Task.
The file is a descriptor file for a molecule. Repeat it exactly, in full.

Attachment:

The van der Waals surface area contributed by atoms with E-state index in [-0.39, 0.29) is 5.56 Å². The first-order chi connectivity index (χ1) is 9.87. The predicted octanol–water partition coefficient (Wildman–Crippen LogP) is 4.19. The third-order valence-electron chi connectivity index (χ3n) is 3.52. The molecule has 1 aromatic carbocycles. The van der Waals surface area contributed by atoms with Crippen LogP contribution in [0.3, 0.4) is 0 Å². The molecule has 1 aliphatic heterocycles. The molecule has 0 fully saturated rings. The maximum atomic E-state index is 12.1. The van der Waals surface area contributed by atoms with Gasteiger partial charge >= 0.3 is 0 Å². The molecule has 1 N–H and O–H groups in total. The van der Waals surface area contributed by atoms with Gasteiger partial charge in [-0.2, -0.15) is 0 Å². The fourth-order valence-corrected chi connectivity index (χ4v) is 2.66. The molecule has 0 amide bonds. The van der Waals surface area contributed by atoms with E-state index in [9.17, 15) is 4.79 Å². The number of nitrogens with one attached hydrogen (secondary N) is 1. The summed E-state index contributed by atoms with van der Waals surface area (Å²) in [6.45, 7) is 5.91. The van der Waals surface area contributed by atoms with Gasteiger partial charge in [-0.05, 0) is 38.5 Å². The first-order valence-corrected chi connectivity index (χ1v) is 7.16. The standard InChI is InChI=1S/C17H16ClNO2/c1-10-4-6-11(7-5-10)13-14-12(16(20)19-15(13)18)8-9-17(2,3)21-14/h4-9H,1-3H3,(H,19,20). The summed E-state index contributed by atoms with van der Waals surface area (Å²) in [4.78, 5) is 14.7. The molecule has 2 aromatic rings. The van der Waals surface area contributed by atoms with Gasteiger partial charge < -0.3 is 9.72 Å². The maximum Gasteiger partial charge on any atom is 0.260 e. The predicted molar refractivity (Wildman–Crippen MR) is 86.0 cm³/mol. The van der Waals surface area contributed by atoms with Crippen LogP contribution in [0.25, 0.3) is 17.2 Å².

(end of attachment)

The van der Waals surface area contributed by atoms with E-state index in [-0.39, 0.29) is 5.56 Å². The first-order chi connectivity index (χ1) is 9.87. The predicted octanol–water partition coefficient (Wildman–Crippen LogP) is 4.19. The third-order valence-electron chi connectivity index (χ3n) is 3.52. The molecule has 1 aromatic carbocycles. The van der Waals surface area contributed by atoms with Crippen LogP contribution in [0.3, 0.4) is 0 Å². The molecule has 1 aliphatic heterocycles. The molecule has 0 fully saturated rings. The maximum atomic E-state index is 12.1. The van der Waals surface area contributed by atoms with Gasteiger partial charge >= 0.3 is 0 Å². The molecule has 1 N–H and O–H groups in total. The van der Waals surface area contributed by atoms with Gasteiger partial charge in [-0.2, -0.15) is 0 Å². The fourth-order valence-corrected chi connectivity index (χ4v) is 2.66. The molecule has 0 amide bonds. The van der Waals surface area contributed by atoms with E-state index in [9.17, 15) is 4.79 Å². The number of nitrogens with one attached hydrogen (secondary N) is 1. The summed E-state index contributed by atoms with van der Waals surface area (Å²) in [6.45, 7) is 5.91. The van der Waals surface area contributed by atoms with Gasteiger partial charge in [-0.05, 0) is 38.5 Å². The first-order valence-corrected chi connectivity index (χ1v) is 7.16. The standard InChI is InChI=1S/C17H16ClNO2/c1-10-4-6-11(7-5-10)13-14-12(16(20)19-15(13)18)8-9-17(2,3)21-14/h4-9H,1-3H3,(H,19,20). The summed E-state index contributed by atoms with van der Waals surface area (Å²) in [4.78, 5) is 14.7. The molecule has 2 aromatic rings. The van der Waals surface area contributed by atoms with Gasteiger partial charge < -0.3 is 9.72 Å². The maximum Gasteiger partial charge on any atom is 0.260 e. The predicted molar refractivity (Wildman–Crippen MR) is 86.0 cm³/mol. The van der Waals surface area contributed by atoms with Crippen LogP contribution in [0.25, 0.3) is 17.2 Å².